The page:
802.11b Hardware Overview
    AirDrop Basics

    Chapter 2: The AirDrop-P
    The AirDrop-P Hardware
    Learn to Play Guitar and Become Famous

    Chapter 3: The AirDrop-A
    The AirDrop-A Hardware
    Bowing Out

    Chapter 4: 802.11b CompactFlash Network Interface Cards
    They Were Not Designed To Do This
    The TEW-222CF
    Never Ignore an Inquisitive Author with Hand Tools
    Unwrapping the TEW-222CF
    An Undercover Look at the Zonet ZCF1100
    What’s Behind Door Number 4
    RF, Witchcraft, Pointy Hats, Ghouls, Goblins…Same Thing

    Chapter 5: Talking with 802.11bCompactFlash NICs
    Physically Connecting a Microcontroller to a CompactFlash Card
    Musical Overtones

    Chapter 6: Touring the Card Information Structure
    Talking in Tuples
    First Steps with the AirDrop-P
    Walking the Tuple Chain
    CIS Reconnaissance
    Dumping Linksys WCF12 Tuples
    Dumping Netgear MA701 Tuples
    Dumping Zonet ZCF100 Tuples
    Enabling the 802.11b CompactFlash NIC
    The Value of Parsing the CIS
    Full Throttle

    Chapter 7: Learning to Talk to 802.11b CompactFlash NICs
    What the 802.11b NIC does for Us
    The 802.11b CompactFlash NIC I/O Drivers

    Chapter 8: Setting Up An AirDrop Wireless Network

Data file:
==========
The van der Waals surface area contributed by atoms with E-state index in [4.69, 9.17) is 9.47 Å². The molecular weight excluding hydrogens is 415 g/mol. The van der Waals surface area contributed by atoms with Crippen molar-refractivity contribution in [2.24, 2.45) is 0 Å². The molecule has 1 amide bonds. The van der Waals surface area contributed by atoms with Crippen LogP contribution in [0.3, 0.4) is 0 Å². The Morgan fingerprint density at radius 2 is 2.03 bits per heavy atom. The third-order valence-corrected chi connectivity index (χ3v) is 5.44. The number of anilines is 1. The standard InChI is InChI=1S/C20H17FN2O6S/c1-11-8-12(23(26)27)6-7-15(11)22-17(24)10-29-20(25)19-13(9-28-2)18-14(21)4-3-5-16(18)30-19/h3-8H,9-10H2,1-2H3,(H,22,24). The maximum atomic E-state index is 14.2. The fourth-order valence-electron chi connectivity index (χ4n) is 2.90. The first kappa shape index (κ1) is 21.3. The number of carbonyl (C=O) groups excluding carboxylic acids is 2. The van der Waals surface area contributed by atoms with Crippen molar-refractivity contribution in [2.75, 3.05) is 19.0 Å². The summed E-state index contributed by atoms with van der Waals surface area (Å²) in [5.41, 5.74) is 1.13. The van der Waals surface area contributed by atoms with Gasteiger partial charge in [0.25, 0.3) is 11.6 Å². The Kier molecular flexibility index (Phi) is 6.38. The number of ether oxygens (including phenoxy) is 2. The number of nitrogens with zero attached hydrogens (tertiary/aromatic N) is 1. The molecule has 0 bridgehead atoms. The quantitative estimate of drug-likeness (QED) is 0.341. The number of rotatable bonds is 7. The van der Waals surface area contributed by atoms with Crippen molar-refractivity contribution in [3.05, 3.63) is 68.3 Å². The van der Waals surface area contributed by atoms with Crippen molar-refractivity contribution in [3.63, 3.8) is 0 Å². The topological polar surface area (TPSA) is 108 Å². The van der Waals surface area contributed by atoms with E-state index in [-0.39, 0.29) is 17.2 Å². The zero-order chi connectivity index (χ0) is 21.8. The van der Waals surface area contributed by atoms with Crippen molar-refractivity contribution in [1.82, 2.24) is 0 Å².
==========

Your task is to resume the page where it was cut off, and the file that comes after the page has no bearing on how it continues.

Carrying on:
Setting Up the AP
    Something’s in the Air
    Guitars and Hollywood

    Chapter 9: AirDrop Driver Basics
    Reading a RID
    Stringing Up the SSID
    Good RIDdance
    Retrieving the MAC Address
    Status Check

    Chapter 10: Putting an AirDrop on a Wireless LAN
    Bogie Number 1 – Allocating Transmit Buffers
    Bogie Number 2 – Enabling the MAC
    Authenticating the AirDrop Wireless LAN Station
    Associating with the AIRDROP_NETWORK AP

    Chapter 11: Processing 802.11b Frames with the AirDrop
    AirDrop Frame Structure
    AirDrop-P Frame Reception

    Chapter 12: PINING the AirDrop
    Examining the IP Header

    Chapter 13: Flying Cargo with UDP and the AirDrop
    Running a UDP Application on the AirDrop-P
    The EDTP Internet Test Panel and the Code Behind It
    Exercising the AirDrop-P with the EDTP Internet Test Panel

    Chapter 14: Flying Cargo with TCP/IP and the AirDrop
    TCP and the AirDrop-P
    The TCP/IP Stack’s Physical Layer
    The TCP/IP Stack’s Data Link Layer
    The TCP/IP Stack’s Network Layer
    The TCP/IP Stack’s Transport Layer
    The TCP/IP Stack’s Application Layer
    TCP/IP – The Big Ugly
    You’ve Done It!

    Chapter 15: WEP and the AirDrop
    Incorporating WEP into the AirDrop 802.11b Driver
    The New Experimental AirDrop Hardware
    An Experimental AVR AirDrop Variant
    The Experimental AirDrop Firmware
    Coding a Simple 802.11b Web Server
    The AirDrop SRAM

    Chapter 16: A New Kid in Town Who Calls Himself ZigBee
    Zig What???
    Making ZigBee Talk
    The Microchip ZigBee Stack

    hapter 17: Parting Frames
    Numeric Notation
    Source Code Presentation

    Sub Snippets
    Netasyst Sniffer Capture Text Presentation
    Mini Sniffs